Mr. Yang’s visit to India was confirmed by The Hindu last month, though both sides were earlier looking at the possibility of holding talks towards the end of February. The dialogue between the two Special Representatives is expected to take place early next week.
Highly placed sources said that though it was Mr. Doval’s turn to arrive in Beijing for talks on the boundary issue, the Chinese side was inclined to send Mr. Yang to New Delhi. The Chinese wanted to reciprocate New Delhi’s special gesture conveyed through Mr. Doval’s arrival in Beijing ahead of President Xi Jinping’s visit to India last September, the sources said.
The 17th round of talks on the frontiers was held in New Delhi last year between Mr. Yang and Mr. Doval’s predecessor, Shivshankar Menon. Despite China’s strong protest, Mr. Modi’s recent visit to Arunachal Pradesh, has not stalled the momentum of growing ties between New Delhi and Beijing, following President Xi’s visit, the sources said.
Yet the Chinese have conveyed that though the situation on the borders is being successfully managed, the resolution of the boundary question is a time-consuming exercise. Analysts say that the recent changes in personnel brought about by the President Xi in the People’s Liberation Army (PLA) as part of spiralling anti-corruption campaign may have a positive spinoff impact on keeping the borders calm.
The Chinese perception of a two-speed relationship, where rapid development of the economic relationship would coexist with incremental progress on the boundary issue, was evident during Foreign Minister Wang Yi’s recent media conference. Speaking on the sidelines of the annual meeting of the National People’s Congress (NPC) — China’s parliament — Mr. Wang said, “At the moment the boundary negotiations are in the process of building up small, positive steps.”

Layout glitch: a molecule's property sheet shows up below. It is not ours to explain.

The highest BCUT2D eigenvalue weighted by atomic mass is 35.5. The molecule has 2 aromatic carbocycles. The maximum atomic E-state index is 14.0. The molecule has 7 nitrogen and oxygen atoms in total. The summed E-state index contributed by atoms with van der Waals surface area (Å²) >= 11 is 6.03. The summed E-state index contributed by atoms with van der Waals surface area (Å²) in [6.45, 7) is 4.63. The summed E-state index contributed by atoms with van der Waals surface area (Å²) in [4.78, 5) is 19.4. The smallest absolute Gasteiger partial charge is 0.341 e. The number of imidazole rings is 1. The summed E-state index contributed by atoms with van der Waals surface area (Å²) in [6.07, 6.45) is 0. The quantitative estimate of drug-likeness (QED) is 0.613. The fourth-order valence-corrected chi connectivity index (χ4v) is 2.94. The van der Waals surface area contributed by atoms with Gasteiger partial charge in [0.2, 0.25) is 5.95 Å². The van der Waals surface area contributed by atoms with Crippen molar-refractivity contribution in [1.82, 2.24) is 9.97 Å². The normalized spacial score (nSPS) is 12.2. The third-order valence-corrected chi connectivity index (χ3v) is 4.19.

He added: “It is like climbing a mountain. The going is tough, that is only because we are on the way up.” With an early breakthrough not in sight, Mr. Wang advocated overall development of the China-India ties, as this would impart a positive momentum to the resolution of the border row. “This is one more reason why we should do more to strengthen China-India cooperation so that we can enable and facilitate the settlement of the diplomatic question.”
Regarding talks, both sides are in the middle of a three-stage process of defining a framework for resolving their differences in the western, middle and eastern sectors. Armed with an agreement in 2005 on the guiding principles, it is envisaged that the talks will culminate in the delineation of the border on the ground and maps.
While the preparations for Mr. Modi’s visit have commenced in earnest, both sides are trying to focus on a few areas, including railways, where solid progress is possible, rather than have a thin spread of too many items on the agenda.
- Published in World